Monique Chandler-Waterman: Seeks Move From Non-Profit To City Hall

Waterman Williams

When Monique Chandler-Waterman founded the non-profit organization East Flatbush Village (EFV)  in 2008 she could not have imagined it would lead her to seek the 45th Councilmatic seat recently vacated when her mentor and former boss City Council Member Jumaane Williams (D-Flatbush, East Flatbush, Flatlands, Midwood, Canarsie) was elected as public advocate.

Before working for then-Council member Williams, the local activist took a dim view of politicians who she says legislated based on their own feelings, rather than making votes a reflection of the voice of the community. But after working side-by-side with Williams, it was he who asked Chandler-Waterman to run for his council seat.

Monique Chandler-Waterman

Today, Chandler-Waterman takes a different view of elected office. The life-long Flatbush resident says, in order to make systemic changes that support the district she has to have a seat at the table where legislative and policy decisions are made.

“Working with [Council Member Williams] showed me what can be done,” said Chandler-Waterman, who also believes there are limitations on what the non-profit she runs can do, “I’m a part of the solution, and I’m going to make sure the dots are connected between the community, and the legislature.”

The 38 year-old, mother of four says both the day care center and non-profit organization she founded made her keenly aware of the issues that face her community. When her first child was born, a lack of day care services for parents who worked days and nights led her to open a 24-hour daycare that included a curriculum to prepare children for pre-k which included classes in sign language, Spanish and Swahili. When her daycare closed, Chandler-Waterman and her husband Eric founded EFV using their own money.

The EFV was created to close the gap in activities for youth, first starting with athletic programming like football and cheerleading. Today, EFV which now receives public funds, and includes a larger youth and community development program that includes training in financial literacy, mental health education, first aid (Stop The Bleed) and civics. The organization operates six days per week, and serves approximately 1,000 children annually including special events that draws young people from beyond District 45. Chandler-Waterman says it was important to include parents as well because they are the backbones of their homes.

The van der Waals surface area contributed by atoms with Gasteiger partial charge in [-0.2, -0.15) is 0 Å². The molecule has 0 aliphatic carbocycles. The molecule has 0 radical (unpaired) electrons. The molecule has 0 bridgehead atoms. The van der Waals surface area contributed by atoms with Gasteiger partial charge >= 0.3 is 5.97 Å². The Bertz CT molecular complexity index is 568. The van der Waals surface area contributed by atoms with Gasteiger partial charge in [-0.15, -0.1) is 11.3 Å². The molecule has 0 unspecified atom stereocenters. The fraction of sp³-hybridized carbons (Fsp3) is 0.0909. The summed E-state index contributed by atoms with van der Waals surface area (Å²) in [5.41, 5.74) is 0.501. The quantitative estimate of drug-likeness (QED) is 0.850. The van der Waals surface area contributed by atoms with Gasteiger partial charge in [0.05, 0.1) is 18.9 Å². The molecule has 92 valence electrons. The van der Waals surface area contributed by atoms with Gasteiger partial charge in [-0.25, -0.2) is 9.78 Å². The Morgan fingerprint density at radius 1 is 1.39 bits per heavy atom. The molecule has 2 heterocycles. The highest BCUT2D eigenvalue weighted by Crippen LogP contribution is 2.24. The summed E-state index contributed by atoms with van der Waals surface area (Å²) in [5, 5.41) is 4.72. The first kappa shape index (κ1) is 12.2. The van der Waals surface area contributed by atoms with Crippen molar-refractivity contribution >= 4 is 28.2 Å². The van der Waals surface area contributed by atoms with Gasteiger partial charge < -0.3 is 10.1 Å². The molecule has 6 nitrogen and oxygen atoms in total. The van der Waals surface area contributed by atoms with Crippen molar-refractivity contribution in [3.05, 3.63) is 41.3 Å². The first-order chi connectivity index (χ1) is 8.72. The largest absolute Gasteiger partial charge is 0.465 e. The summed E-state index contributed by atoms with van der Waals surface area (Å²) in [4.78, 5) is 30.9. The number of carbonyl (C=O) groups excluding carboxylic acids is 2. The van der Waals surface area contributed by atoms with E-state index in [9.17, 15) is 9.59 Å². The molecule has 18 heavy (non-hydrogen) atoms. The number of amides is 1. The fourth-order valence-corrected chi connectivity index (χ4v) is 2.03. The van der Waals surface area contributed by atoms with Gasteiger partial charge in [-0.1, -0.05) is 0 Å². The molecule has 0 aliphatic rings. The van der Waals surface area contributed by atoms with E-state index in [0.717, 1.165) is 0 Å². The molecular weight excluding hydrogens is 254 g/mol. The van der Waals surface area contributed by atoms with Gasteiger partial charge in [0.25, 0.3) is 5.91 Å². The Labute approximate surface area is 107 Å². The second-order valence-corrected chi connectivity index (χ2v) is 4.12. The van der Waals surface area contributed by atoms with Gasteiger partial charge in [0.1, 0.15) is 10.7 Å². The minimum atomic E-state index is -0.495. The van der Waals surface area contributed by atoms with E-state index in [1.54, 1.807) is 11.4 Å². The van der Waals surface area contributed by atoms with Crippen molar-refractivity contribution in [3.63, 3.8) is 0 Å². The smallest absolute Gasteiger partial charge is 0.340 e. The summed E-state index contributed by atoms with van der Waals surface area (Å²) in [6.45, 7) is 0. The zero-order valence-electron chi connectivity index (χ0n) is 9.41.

If elected to the city council, Chandler-Waterman said her priorities include the creation and maintenance of affordable housing and addressing the up zoning of the residential community, curbing gun violence in a district that includes some of the highest rates in the city and borough. She also will push for better mental health services because not only are people suffering in silence, but police should not be first responders when people are in crisis.

Policing must be addressed in a community that is over policed, she said.

The candidate says she understands the workings of city hall and government because of her experience working for Williams and her ongoing ties to elected officials.

Chandler- Waterman says what sets her apart from other candidates is she was born, raised and attended schools in East Flatbush. As a first generation immigrant born to a Jamaican father and Bajan mother she attended PS 135, as her mother did – two of her four children would follow. She then went on to Meyer Levin Middle School, Boys and Girls High School then obtained a Bachelor’s degree from Berkley College, and an MBA from Metropolitan College. She says she was drawn to business degrees because she felt she needed the business acumen to be a better advocate.

Her Achilles heel as a candidate? “My strengths and weaknesses are the same. I go hard,” she said with a smile. “People feel like I do too much sometimes. My drive and passion can be a lot for some people.”

Chandler-Waterman says her work from her community and youth development work to the anti-violence interventions and rallies she has organized like Occupy the Corner have helped bolster her credibility. “I have first hand knowledge of my community and I want to give back,” said Chandler-Waterman.

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